Court Declined To Enjoin Termination Of Firefighters Who Didn’t Abide By COVID-19 Vaccine Mandate

CATEGORY: Client Update for Public Agencies, Fire Watch, Law Enforcement Briefing Room
CLIENT TYPE: Public Employers, Public Safety
DATE: Jan 06, 2022

On August 18, 2021, the Los Angeles City Council adopted Ordinance No. 187134, requiring all current and future City of Los Angeles (City) employees to be fully vaccinated for COVID-19 by October 19, 2021, or request an exemption to the vaccine mandate based on a sincerely held religious belief or individual medical condition.

On September 24, 2021, the Los Angeles Fire Department (Department) emailed all employees to notify them to report their vaccination status in compliance with the City’s vaccine mandate.  On October 14, 2021, the City issued a “Last, Best, and Final Offer” regarding any non-compliance.  This offer gave City employees who failed to timely comply with the vaccine requirement, and who were not seeking a medical or religious exemption, to comply by December 18, 2021, if they agreed to certain conditions, including bi-weekly testing at their own expense. Any employees who failed to show proof of vaccination by the new deadline would be subject to corrective action – involuntary separation from City employment, including placement on unpaid leave pending a Skelly conference on the proposed separation.

In response, the Firefighters4Freedom Foundation (the Foundation) filed a lawsuit against the City. The Foundation is a non-profit organization representing firefighters who were placed on administrative leave for failing to comply with the vaccine mandate or to seek an exemption.  The Foundation alleged that the City’s actions violated the firefighters’ privacy and due process rights, among other claims.

On November 16, 2021, the Foundation moved for a preliminary injunction to bar the City from terminating or placing any City firefighter on unpaid leave for non-compliance with the City’s vaccination mandate without first providing due process, including the right to a hearing before an impartial hearing officer under the Firefighters Procedural Bill of Rights Act (FBOR).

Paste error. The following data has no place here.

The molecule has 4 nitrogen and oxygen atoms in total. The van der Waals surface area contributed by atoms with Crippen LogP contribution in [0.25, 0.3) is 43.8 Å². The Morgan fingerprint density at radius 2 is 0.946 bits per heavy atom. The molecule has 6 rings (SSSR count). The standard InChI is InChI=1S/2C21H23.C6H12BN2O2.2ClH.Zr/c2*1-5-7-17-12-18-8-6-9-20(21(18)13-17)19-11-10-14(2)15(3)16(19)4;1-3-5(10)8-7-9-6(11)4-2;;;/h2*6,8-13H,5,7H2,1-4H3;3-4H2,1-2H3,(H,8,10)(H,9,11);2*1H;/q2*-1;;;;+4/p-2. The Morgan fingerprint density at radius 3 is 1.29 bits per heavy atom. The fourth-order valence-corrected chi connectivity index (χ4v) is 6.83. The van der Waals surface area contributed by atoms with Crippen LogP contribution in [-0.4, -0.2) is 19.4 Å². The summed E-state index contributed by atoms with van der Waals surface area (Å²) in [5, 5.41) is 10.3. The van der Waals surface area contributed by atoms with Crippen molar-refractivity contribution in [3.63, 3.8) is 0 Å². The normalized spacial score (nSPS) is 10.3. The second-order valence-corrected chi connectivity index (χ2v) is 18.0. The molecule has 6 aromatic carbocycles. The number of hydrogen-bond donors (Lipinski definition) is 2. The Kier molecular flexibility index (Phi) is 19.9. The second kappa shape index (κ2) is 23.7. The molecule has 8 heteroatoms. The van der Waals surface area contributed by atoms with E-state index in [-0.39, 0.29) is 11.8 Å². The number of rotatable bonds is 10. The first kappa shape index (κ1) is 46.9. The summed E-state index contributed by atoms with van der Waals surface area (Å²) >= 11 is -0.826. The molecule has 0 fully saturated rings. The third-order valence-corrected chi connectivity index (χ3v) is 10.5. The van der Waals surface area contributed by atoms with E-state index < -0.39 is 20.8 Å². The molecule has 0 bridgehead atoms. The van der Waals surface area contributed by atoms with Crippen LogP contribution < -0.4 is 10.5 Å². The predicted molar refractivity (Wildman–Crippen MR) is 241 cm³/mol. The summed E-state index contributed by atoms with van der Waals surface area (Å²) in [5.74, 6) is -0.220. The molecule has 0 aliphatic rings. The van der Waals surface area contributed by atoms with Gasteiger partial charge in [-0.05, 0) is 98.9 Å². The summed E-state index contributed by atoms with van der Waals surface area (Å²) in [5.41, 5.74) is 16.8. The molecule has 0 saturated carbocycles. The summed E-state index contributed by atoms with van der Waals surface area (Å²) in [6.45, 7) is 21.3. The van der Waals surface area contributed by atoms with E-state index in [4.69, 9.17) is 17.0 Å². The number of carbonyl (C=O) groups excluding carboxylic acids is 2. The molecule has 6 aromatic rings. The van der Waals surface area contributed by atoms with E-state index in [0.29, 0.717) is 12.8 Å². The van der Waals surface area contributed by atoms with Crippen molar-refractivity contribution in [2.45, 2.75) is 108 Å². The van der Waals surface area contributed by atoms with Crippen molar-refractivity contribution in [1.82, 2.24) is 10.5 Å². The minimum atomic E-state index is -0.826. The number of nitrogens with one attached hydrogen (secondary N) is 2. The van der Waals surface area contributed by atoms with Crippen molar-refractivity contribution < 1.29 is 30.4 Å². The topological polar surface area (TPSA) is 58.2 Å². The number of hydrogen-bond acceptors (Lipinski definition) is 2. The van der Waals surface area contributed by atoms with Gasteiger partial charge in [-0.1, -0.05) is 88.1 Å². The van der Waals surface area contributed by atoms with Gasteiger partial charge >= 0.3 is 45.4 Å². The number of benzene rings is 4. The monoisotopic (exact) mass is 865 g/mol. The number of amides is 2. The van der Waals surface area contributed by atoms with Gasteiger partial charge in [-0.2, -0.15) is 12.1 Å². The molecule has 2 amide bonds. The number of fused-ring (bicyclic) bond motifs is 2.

In order to determine whether to issue a preliminary injunction, the trial court assessed: (i) the likelihood that the firefighters would prevail on the merits of their claims at trial; and (ii) the interim harm that the firefighters were likely to sustain if the injunction was denied as compared to the harm that the City was likely to incur if the preliminary injunction was issued.  The trial court denied the motion, finding that the Foundation had not satisfied its burden of proof as to either factor.

The court found that the Foundation was unlikely to prevail on the merits of its claims at trial. The Foundation had not shown a due process violation because the firefighters had ample notice of the vaccine mandate and were placed on unpaid leave pending a Skelly meeting before their termination. The court found that this constituted adequate due process, particularly given the emergency COVID-19 created.

The court also found that the Foundation could not present sufficient evidence that the City Council abused its discretion in passing the vaccination mandate. The Foundation alleged that the City did not have sufficient evidence to declare a state of emergency due to COVID-19.  The Court disagreed, citing in part evidence of how COVID-19 outbreaks in fire stations to upend daily life and threaten public safety.

The Foundation failed to show a violation of the unvaccinated firefighters’ privacy rights. Supervening public concerns – namely, the City’s goal to protect the City’s workforce and the public it serves from COVID-19 – clearly outweighed the firefighters’ privacy rights. The court also noted that none of the Foundation-represented firefighters had sought a religious or medical exemption.

Lastly, the trial court found that the balance of harm weighed “overwhelmingly” against granting an injunction. The court acknowledged that while individual firefighters who were on unpaid leave incurred a “severe harm,” the COVID-19 deaths significantly outweighed that monetary loss. The trial court acknowledged that there have been 1,477,842 COVID-19 cases and 26,001 COVID-19 deaths to date in Los Angeles County, excluding cases and deaths in the cities of Long Beach and Pasadena. Based on the foregoing, the court denied the Foundation’s motion for a preliminary injunction.

Firefighters4Freedom Foundation v. City of Los Angeles, Case No. 21STCV34490 (Super. Ct. Cal. Dec. 21, 2021).


Because this is a trial court decision, it is not binding legal precedent on any parties other than the City of Los Angeles and its firefighters.  This decision does show how a court may rule on challenges to COVID-19 vaccine mandates. LCW attorneys monitor all vaccination decisions applicable to California employers and will provide an update on developments.

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